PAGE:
Australian-U.S. Growlers Validate Warfighting Partnership

Commander Michael Lisa and Lieutenant Bruce Hill, U.S. Navy

Since January 2017, the RAAF has been conducteding operational “stand-up”–or verification and trials—after the successful acceptance and first flights of the EA-18G. The Growlers of RAAF 6 Squadron, based in Queensland, have established themselves as true peers with the USN Growler community. They are competent in all mission capabilities, as demonstrated through challenging trials and validation events in global operations.

The recent ARM live-fire missile shoot was one of those trials. For the USN team, it was not enough for the RAAF to simply shoot an ARM—we wanted to demonstrate combined combat EW interoperability. The Australian-U.S. Growler team had three objectives:

·      Distributed Lethality: Prove our operational aircraft systems can fully share data.

·      Distributed Planning: Prove the USN and RAAF can plan combined operations from separate locations, using austere networks    (sometimes even no networks), to arrive at an agreed location and co-execute a mission.

·      Combined EW Capability at the Junior Officer Level: Ensure EW can be executed by junior officers – not just by experienced test personnel.

These objectives capture the essence of warfighting capabilities needed in the Pacific theater: distributed lethality, distributed operations, and steadfast partnerships. We know historically what it takes to win in the Pacific. In the 21st century, the details are more complex, but the concepts remain the same.

Achieving these objectives was simple, and the senior officers worried more than the junior officers. In the minds of junior officers, the RAAF and USN always have worked together freely, so a live-fire exercise should be a piece of cake. It quickly became clear that the next generation of EW warriors was raised on integration and could not conceive of barriers.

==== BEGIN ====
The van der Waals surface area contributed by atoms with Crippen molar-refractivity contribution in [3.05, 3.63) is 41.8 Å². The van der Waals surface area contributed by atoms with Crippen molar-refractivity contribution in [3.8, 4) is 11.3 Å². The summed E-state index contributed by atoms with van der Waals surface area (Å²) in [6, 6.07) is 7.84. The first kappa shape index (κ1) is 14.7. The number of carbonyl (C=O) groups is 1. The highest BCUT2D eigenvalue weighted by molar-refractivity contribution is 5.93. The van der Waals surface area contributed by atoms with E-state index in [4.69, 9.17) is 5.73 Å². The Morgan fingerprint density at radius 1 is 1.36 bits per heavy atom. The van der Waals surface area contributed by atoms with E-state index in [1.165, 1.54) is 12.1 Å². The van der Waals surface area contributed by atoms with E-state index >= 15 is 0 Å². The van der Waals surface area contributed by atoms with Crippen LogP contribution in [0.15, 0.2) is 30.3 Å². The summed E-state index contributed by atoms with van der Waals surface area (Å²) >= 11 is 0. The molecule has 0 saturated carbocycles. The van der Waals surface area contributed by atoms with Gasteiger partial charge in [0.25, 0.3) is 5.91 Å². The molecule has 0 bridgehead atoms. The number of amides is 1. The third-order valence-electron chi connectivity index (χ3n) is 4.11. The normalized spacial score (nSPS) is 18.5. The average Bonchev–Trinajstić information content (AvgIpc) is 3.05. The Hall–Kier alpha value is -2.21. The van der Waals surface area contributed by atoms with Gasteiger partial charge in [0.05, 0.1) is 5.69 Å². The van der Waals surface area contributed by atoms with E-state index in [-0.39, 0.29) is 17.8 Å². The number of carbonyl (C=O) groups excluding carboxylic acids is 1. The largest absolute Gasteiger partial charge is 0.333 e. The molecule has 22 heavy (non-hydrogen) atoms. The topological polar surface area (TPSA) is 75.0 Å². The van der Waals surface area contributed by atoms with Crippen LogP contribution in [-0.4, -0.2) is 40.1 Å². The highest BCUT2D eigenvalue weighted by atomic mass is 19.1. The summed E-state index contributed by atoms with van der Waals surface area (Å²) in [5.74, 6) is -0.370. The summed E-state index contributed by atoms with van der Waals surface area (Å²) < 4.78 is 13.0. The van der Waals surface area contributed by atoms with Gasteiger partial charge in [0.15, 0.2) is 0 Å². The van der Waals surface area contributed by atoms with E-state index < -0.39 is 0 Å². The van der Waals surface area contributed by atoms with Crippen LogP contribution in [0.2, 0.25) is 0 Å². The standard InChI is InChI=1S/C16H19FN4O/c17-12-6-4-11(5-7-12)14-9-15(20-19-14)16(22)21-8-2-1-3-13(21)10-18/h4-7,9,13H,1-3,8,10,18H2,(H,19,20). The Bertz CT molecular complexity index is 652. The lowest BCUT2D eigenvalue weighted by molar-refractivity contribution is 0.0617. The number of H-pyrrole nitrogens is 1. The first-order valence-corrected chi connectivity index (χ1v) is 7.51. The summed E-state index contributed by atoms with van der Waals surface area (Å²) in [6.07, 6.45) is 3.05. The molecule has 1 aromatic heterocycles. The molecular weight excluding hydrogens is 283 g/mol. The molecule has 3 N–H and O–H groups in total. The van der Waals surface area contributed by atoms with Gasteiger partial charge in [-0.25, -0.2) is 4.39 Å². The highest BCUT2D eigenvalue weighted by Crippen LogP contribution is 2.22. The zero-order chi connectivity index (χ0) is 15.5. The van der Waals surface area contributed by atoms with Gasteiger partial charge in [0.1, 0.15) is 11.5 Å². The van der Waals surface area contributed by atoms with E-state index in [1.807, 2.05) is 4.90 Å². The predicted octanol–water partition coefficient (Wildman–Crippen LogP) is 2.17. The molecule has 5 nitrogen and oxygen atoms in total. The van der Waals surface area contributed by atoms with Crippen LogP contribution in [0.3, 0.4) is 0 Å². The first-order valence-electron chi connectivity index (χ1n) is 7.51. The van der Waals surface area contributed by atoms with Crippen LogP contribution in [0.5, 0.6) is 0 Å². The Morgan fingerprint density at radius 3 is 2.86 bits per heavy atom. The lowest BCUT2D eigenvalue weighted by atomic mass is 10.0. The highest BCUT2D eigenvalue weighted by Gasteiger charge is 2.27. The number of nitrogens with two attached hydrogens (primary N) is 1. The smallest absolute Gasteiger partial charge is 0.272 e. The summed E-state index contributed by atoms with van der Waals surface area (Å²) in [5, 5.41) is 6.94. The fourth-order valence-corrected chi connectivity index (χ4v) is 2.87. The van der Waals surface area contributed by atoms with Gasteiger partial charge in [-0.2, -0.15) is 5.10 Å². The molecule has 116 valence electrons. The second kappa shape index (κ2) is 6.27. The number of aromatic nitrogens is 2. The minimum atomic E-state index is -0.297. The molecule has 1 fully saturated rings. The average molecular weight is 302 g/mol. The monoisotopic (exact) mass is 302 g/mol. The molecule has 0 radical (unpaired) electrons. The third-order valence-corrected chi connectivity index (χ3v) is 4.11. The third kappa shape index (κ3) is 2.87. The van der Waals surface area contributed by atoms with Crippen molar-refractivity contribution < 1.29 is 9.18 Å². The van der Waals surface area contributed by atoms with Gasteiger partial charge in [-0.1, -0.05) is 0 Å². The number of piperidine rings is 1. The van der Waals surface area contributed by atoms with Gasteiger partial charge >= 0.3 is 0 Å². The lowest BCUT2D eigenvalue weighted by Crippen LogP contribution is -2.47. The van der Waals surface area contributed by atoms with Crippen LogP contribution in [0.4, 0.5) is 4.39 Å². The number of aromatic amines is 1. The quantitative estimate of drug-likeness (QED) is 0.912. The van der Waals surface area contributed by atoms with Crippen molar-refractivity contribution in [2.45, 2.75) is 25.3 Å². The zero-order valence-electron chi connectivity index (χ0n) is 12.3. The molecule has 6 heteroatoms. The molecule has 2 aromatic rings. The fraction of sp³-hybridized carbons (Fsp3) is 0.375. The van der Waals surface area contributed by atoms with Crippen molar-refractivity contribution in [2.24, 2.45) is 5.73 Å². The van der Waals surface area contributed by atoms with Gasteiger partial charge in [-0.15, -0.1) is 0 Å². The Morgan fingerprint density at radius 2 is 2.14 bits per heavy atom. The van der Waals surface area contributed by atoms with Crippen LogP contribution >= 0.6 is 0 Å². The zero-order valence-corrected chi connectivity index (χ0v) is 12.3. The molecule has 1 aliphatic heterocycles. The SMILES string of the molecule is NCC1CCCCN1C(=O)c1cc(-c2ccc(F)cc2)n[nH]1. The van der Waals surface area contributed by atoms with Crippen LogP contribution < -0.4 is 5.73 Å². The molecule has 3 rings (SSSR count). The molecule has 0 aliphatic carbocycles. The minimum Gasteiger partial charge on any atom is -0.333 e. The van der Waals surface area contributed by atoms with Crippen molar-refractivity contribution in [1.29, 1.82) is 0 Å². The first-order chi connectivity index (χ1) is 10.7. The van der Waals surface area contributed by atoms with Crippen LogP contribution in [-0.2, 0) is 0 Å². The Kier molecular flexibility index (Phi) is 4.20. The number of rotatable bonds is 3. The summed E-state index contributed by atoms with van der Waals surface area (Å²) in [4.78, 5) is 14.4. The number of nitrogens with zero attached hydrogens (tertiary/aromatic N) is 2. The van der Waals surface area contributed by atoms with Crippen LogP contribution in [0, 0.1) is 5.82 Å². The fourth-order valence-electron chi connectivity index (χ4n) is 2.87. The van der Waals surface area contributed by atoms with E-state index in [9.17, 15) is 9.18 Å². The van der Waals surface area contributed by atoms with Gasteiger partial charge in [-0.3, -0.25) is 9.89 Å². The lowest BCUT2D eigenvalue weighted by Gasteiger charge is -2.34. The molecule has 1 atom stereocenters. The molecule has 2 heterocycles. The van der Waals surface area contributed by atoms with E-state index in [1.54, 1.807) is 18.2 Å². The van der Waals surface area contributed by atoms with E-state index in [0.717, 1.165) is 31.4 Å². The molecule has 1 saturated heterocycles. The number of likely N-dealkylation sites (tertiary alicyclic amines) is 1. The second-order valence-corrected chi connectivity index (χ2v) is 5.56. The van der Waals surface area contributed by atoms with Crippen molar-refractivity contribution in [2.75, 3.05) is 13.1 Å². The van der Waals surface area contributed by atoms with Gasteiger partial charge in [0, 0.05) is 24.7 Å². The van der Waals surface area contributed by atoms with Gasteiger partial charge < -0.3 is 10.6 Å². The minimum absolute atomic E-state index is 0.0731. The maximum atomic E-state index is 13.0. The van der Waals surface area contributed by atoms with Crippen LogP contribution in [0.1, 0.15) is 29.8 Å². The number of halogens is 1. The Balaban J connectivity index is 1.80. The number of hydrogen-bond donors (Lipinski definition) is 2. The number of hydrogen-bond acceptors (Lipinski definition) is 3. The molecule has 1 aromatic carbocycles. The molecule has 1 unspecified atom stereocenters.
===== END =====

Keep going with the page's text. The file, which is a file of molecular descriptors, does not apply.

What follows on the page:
Six USN aircrew departed Naval Air Station Whidbey Island in three EA-18Gs 96 hours prior to the live fire. All planning was finalized, with no ability to alter mission data after departure. The USN team flew more than 5,500 miles, traversed the continental United States, and after multiple stopovers, arrived at the agreed location 18 hours prior to missile launch with enough time to obtain range safety briefings. Show up ready to fight and kill the target? Sounds easy enough. It should be. It has to be. And it was that easy.

On the day of the live fire, a combined RAAF/USN team of five EA-18Gs pressed into the range complex, found the target, passed targeting data over complex networks, and eliminated the target. The RAAF crew completely “shacked” the target. 

There are three key take-aways from this evolution. First, the RAAF’s EA-18Gs bring increased combat power that is credible. Second, combined EW is 100 percent operational and executable by junior officers. Third, the cooperative targeting engagement validated the hard work of the wider RAAF-USN team over the past five years.  

AUTHOR'S NOTE: We would like to specifically honor our friend the late Andrew “Baghdad” Bahjat who was a driving force behind the RAAF-USN EW partnership.

Commander Lisa has flown more than 2,500 hours in 25 aircraft, numerous combat sorties, and made 510 arrested landings including piloting the first embarked arrested landing of the EA-18G aboard the USS  Dwight D. Eisenhower  (CVN-69). He is the commanding officer of VAQ-135 stationed in Whidbey Island, Washington.

Lieutenant Hill is a 2008 graduate of the University of Notre Dame and 2015 graduate of the Naval Postgraduate School.  He is an information professional officer finishing a tour as information systems security manager for VAQ-135. 

Photo Credit: Boeing 

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